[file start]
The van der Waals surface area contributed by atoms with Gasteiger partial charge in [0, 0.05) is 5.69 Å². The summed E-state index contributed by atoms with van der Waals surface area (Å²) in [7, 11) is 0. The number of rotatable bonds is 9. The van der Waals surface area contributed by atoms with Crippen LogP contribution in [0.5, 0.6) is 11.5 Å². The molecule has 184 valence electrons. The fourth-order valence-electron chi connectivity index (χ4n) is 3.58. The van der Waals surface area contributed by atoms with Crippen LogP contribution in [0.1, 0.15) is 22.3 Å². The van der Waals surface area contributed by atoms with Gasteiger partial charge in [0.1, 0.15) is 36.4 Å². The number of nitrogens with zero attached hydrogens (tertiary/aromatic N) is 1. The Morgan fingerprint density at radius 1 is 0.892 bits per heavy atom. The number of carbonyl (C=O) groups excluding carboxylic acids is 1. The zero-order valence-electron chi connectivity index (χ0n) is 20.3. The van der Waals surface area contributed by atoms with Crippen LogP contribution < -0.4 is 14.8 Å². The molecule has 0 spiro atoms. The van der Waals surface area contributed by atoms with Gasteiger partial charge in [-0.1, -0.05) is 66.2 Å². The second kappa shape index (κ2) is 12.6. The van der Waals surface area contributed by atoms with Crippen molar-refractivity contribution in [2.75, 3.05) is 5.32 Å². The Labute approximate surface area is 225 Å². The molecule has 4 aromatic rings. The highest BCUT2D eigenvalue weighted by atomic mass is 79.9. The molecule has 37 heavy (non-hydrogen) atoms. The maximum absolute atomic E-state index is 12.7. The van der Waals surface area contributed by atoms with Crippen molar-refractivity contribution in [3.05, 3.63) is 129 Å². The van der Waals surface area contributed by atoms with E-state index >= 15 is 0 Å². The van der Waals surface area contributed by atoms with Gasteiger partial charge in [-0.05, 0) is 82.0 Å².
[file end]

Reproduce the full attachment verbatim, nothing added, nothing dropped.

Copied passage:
The van der Waals surface area contributed by atoms with Gasteiger partial charge in [0, 0.05) is 5.69 Å². The summed E-state index contributed by atoms with van der Waals surface area (Å²) in [7, 11) is 0. The number of rotatable bonds is 9. The van der Waals surface area contributed by atoms with Crippen LogP contribution in [0.5, 0.6) is 11.5 Å². The molecule has 184 valence electrons. The fourth-order valence-electron chi connectivity index (χ4n) is 3.58. The van der Waals surface area contributed by atoms with Crippen LogP contribution in [0.1, 0.15) is 22.3 Å². The van der Waals surface area contributed by atoms with Gasteiger partial charge in [0.1, 0.15) is 36.4 Å². The number of nitrogens with zero attached hydrogens (tertiary/aromatic N) is 1. The Morgan fingerprint density at radius 1 is 0.892 bits per heavy atom. The number of carbonyl (C=O) groups excluding carboxylic acids is 1. The zero-order valence-electron chi connectivity index (χ0n) is 20.3. The van der Waals surface area contributed by atoms with Crippen LogP contribution < -0.4 is 14.8 Å². The molecule has 0 spiro atoms. The van der Waals surface area contributed by atoms with Gasteiger partial charge in [-0.1, -0.05) is 66.2 Å². The second kappa shape index (κ2) is 12.6. The van der Waals surface area contributed by atoms with Crippen molar-refractivity contribution in [2.75, 3.05) is 5.32 Å². The Labute approximate surface area is 225 Å². The molecule has 4 aromatic rings. The highest BCUT2D eigenvalue weighted by atomic mass is 79.9. The molecule has 37 heavy (non-hydrogen) atoms. The maximum absolute atomic E-state index is 12.7. The van der Waals surface area contributed by atoms with Crippen molar-refractivity contribution in [3.05, 3.63) is 129 Å². The van der Waals surface area contributed by atoms with E-state index >= 15 is 0 Å². The van der Waals surface area contributed by atoms with Gasteiger partial charge in [-0.05, 0) is 82.0 Å².